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Old 09-21-2014, 10:14 PM   #15
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I live in Whitehorse Yukon and am very experienced winter driver (over 40 yrs). I've driven cars, trucks, pulled 5th wheels and now a DP. Straight up advice.....do not risk driving the AK hwy. during winter. Too many liabilities with very very marginal safety margin!

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Old 09-21-2014, 10:48 PM   #16
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Originally Posted by alpha99 View Post
You're not seriously considering this are you????
My thoughts exactly. I spent last winter in northern oklahoma. I have a 2005 tiffin allegro bus. Coldest weather we saw was -6 degrees. I did not enjoy being in a class A in that weather. at -20 to -40 degrees I do not think Class A motor homes have enough insulation to cover that. At -6 we would have went through our tank of propane in about a week. We went to electric heaters and they would keep it warm until about +10 degrees after that it was propane heat. With the electric heaters and temps were below zero only for about three weeks. I had to fill my propane up once a month. Keeping in mind also that sometimes during the day temps got up in the 30s and the heat pumps would work at that temp. We also had silver insulation up over all the windows especially the front window. Driving you would not have that. I put an electric heater in the wet bay area and that did a good job of keeping that area warm. When driving that heater would have to be fastened down or it will either tip over and shut off or tip over and be a fire hazard.
One poster that mentioned propane is right on the money I would think. I have had that freeze up on my propane tank at my stick and brick house when the temps were about zero. If any moisture in that tank at all cold air from the wind blowing in while driving and -20 to -40 degree temps would be a strong possibility for the regulator freezing which means no propane and no heat. At those temps no heat is not an option.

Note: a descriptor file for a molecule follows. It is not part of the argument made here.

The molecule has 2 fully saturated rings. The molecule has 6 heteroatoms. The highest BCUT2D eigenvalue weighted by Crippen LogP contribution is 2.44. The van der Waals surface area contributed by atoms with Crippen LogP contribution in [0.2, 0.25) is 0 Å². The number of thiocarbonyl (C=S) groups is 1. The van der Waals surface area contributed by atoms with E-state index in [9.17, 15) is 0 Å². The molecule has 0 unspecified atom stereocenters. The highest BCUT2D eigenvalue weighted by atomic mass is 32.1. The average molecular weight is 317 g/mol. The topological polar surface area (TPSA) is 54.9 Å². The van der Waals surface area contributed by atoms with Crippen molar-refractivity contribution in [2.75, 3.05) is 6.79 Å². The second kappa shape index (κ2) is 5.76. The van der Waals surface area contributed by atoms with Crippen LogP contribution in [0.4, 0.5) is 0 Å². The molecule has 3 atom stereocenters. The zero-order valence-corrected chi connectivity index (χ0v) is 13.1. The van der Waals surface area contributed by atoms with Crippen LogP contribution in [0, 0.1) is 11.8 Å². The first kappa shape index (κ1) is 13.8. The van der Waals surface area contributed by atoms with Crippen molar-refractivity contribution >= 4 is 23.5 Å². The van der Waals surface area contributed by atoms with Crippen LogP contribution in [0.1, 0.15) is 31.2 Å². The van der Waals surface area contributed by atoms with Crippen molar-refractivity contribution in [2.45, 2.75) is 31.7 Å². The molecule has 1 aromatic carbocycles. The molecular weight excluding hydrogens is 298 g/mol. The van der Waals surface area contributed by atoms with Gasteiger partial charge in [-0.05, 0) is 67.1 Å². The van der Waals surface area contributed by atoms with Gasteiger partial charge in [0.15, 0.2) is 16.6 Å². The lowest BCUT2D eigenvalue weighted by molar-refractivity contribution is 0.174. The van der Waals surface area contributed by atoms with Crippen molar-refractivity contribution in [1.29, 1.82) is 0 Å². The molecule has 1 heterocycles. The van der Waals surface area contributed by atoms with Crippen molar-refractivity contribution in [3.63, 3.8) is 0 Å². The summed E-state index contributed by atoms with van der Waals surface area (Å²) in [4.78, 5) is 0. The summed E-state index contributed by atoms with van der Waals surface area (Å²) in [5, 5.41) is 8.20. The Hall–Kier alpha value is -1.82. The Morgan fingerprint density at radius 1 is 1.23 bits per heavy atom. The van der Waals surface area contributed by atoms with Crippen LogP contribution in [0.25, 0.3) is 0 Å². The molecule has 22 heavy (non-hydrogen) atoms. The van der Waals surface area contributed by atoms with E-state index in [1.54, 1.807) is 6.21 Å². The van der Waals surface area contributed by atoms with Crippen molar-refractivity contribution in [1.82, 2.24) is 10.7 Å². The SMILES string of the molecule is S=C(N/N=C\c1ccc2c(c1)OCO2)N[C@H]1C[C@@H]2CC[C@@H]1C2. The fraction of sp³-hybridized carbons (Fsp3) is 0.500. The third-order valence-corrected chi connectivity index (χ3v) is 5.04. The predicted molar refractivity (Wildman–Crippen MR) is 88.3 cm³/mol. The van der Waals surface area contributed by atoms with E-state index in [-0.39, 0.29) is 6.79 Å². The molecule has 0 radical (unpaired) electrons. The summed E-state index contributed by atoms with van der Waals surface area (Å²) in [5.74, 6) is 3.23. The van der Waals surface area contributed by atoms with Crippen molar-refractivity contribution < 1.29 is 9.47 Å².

Diesels do not like cold temps you would have to make sure to get a very good non gel additive and keep it in every time you add diesel. Batteries do not like cold weather either. Even if you do not have problems with the propane you will have to have power to light the furnaces and for the blowers. Your diesel could literally be the difference between life and death. YOu need to make sure it is running correctly. If the thor is a gas unit then make sure you have plenty of gas line antifreeze in the tank and again make sure you have your generator completely gone over before strarting to make sure it is in perfect condition.

I personally think this is a huge risk and not just monetary risk.

The first time I was in alaska I was in fairbanks the first week of november. I was visiting a friend and everyone I was introduced to kept telling me how luck I was there during a warm season. It got to +10 degrees in the day and -20 at night and they thought it was warm.

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Old 09-23-2014, 06:29 AM   #17
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Originally Posted by Dr4Film View Post
Option B for sure!

Back in May 2012 I drove 50 miles of the Alaskan Highway in a snow storm north of Haines Junction until reaching Kluane Lake near Destruction Bay where it then cleared.

I will NEVER do that again in a 40 foot coach towing a 30 foot trailer. I will pull over at a safe location and wait it out.

Dr4Film ----- Richard

Well we were obviously on the same road at the same time in 2012. It definately increased the pucker factor.
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Old 09-23-2014, 08:23 PM   #18
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Ever seen that show Ice Road Truckers TV show, I rest my case!
Capt. Jay with Savannah. (The Vandog)
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Old 09-23-2014, 08:42 PM   #19
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I'm option B. I would never want to jeopardize my family or my coach to do something like this, having no previous experience. The potential for disaster too great.

Best of luck!
Tony & Ruth........... FMCA#F416727
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Old 09-24-2014, 03:39 PM   #20
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ALL OF THE ABOVE. I have driven the Alcan 22 times. 4 in Jan-Feb. I would try it by myself and wife but not with children. It is possible if you have enough time to wait out storms. Canada and Alaska DOT do an excellent job plowing but takes them some time to get it done. There are open campgrounds in Ft St John, motels in Whitehorse, and campsite at Destruction Bay. It would be an experience never to be forgotten but not to be taken lightly.

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